The following PI & Clinical Negligence practice note produced in partnership with James Byrne of 9 Gough Square provides comprehensive and up to date legal information covering:
For further consent issues such as emergency treatment, withdrawal of consent, capacity, professional guidance, battery and Human Rights Act 1998 claims, see Practice Note: Consent in clinical negligence claims—capacity and other issues.
Treatment of a patient by a doctor requires prior consent in order to be lawful. This is so whether the treatment is a simple test or an invasive operation. In practice, issues of consent will only tend to arise following more serious and risky kinds of treatment such as surgery.
Every adult with the necessary mental capacity to make their own treatment decisions has the right to decide whether or not they will accept treatment, even if refusal risks permanent injury or death to them or their unborn child. Nor can that treatment be legitimised by detaining them as a mental patient.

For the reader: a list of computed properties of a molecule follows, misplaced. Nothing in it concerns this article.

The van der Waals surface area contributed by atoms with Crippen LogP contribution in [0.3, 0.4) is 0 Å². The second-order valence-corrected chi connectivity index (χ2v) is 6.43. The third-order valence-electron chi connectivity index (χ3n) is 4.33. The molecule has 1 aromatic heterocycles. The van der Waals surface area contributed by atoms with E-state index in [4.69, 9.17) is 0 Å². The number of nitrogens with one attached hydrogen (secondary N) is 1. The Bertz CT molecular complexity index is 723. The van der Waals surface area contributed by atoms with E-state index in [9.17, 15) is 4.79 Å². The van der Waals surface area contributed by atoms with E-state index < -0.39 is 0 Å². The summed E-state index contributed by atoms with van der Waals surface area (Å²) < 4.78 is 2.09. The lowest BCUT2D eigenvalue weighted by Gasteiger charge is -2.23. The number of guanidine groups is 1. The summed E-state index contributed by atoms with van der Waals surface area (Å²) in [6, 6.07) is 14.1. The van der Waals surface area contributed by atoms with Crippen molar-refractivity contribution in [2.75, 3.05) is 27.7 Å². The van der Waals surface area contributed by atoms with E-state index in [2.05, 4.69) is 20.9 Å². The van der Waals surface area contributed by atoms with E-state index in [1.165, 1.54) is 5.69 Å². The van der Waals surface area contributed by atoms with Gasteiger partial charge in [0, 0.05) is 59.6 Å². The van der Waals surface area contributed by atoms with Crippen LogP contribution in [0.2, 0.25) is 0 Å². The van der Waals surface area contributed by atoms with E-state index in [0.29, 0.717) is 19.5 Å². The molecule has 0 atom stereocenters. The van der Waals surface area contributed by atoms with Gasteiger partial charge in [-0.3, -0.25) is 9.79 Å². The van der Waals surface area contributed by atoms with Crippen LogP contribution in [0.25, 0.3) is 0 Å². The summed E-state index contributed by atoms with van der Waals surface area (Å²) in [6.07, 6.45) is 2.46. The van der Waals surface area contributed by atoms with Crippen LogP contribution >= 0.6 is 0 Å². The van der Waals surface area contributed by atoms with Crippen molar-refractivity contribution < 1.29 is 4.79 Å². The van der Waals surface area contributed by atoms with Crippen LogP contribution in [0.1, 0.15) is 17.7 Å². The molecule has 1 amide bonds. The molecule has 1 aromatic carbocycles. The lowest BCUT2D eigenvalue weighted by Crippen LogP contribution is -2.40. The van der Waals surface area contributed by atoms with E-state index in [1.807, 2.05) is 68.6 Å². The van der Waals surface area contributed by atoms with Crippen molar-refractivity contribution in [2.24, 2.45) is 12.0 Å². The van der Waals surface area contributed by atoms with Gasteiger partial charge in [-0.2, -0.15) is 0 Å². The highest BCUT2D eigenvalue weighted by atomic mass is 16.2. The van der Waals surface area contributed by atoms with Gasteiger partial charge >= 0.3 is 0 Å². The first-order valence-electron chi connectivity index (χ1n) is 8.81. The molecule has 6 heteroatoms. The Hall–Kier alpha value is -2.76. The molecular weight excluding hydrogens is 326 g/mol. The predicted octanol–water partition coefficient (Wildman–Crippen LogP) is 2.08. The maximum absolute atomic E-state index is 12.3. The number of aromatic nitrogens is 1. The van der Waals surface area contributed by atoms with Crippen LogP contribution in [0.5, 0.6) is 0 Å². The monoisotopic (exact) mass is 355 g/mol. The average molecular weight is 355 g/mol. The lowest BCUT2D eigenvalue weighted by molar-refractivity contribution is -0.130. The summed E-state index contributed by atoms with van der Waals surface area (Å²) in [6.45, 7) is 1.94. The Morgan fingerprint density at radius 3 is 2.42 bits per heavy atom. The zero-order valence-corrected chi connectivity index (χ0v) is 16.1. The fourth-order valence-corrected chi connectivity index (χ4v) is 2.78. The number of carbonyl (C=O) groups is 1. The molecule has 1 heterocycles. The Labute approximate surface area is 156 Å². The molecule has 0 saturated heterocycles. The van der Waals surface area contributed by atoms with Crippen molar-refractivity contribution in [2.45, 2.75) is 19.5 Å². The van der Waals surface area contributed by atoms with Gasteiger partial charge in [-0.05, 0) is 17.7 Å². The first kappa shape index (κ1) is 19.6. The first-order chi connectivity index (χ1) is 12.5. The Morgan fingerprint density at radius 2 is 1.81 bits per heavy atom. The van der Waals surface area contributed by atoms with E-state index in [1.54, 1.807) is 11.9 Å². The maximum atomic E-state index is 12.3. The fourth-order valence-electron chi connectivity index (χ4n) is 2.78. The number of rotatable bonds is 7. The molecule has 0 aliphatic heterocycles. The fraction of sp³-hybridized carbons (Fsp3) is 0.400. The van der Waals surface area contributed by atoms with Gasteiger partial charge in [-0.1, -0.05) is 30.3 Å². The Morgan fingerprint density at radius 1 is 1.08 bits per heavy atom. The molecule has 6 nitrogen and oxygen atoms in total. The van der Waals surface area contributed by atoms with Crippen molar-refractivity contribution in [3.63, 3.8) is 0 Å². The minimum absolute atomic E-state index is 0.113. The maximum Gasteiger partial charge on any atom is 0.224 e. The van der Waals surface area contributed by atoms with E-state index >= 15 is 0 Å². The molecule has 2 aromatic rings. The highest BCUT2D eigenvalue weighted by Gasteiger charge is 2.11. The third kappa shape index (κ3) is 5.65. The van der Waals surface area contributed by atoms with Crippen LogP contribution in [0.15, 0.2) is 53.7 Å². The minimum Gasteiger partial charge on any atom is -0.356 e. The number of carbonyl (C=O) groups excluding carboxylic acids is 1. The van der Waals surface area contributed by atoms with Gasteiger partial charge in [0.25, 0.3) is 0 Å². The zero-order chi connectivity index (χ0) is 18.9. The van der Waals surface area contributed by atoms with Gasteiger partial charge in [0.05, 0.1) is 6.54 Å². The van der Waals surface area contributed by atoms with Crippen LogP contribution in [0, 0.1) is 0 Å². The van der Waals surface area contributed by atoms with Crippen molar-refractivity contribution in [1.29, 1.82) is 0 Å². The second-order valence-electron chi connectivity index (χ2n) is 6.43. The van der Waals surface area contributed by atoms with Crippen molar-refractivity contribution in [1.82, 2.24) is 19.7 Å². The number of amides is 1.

The principle of self-determination is fundamental to medical law and clinical negligence cases involving consent. See Airedale NHS Trust v Bland:
‘Any treatment given by a doctor to a competent patient which is invasive (ie which involves any interference with the physical integrity of the patient) is unlawful unless done with the consent of the patient: it constitutes the crime of battery and the tort of trespass to the person.’
The principle of self-determination is underpinned by the European Convention on Human Rights:
article 8: See Pretty v UK:
‘In the sphere of
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Coronavirus (COVID-19): The guidance detailing normal practice set out in this Practice Note may be affected by measures concerning process and procedure in the civil courts that have been introduced as a result of the coronavirus (COVID-19) pandemic. For guidance, see Practice Note: Coronavirus
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